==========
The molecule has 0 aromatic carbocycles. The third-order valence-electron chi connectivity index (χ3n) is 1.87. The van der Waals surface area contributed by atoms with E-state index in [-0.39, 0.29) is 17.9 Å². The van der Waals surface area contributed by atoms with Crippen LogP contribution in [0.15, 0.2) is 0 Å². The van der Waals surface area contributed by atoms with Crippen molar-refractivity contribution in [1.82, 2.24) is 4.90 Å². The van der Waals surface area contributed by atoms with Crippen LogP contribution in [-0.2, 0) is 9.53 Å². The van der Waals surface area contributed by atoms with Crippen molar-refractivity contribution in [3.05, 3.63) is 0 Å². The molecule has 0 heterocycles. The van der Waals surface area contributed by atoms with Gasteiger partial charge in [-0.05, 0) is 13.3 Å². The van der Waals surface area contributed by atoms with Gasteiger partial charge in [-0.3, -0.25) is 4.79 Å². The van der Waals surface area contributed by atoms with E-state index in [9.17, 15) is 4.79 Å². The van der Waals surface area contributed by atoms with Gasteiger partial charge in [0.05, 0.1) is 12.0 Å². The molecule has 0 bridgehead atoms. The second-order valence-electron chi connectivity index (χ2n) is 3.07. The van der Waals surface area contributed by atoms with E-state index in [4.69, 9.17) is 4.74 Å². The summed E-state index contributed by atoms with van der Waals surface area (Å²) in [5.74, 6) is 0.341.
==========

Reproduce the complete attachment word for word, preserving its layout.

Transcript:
The molecule has 0 aromatic carbocycles. The third-order valence-electron chi connectivity index (χ3n) is 1.87. The van der Waals surface area contributed by atoms with E-state index in [-0.39, 0.29) is 17.9 Å². The van der Waals surface area contributed by atoms with Crippen LogP contribution in [0.15, 0.2) is 0 Å². The van der Waals surface area contributed by atoms with Crippen molar-refractivity contribution in [1.82, 2.24) is 4.90 Å². The van der Waals surface area contributed by atoms with Crippen LogP contribution in [-0.2, 0) is 9.53 Å². The van der Waals surface area contributed by atoms with Crippen molar-refractivity contribution in [3.05, 3.63) is 0 Å². The molecule has 0 heterocycles. The van der Waals surface area contributed by atoms with Gasteiger partial charge in [-0.05, 0) is 13.3 Å². The van der Waals surface area contributed by atoms with Gasteiger partial charge in [-0.3, -0.25) is 4.79 Å². The van der Waals surface area contributed by atoms with E-state index in [9.17, 15) is 4.79 Å². The van der Waals surface area contributed by atoms with Gasteiger partial charge in [0.05, 0.1) is 12.0 Å². The molecule has 0 bridgehead atoms. The second-order valence-electron chi connectivity index (χ2n) is 3.07. The van der Waals surface area contributed by atoms with E-state index in [4.69, 9.17) is 4.74 Å². The summed E-state index contributed by atoms with van der Waals surface area (Å²) in [5.74, 6) is 0.341.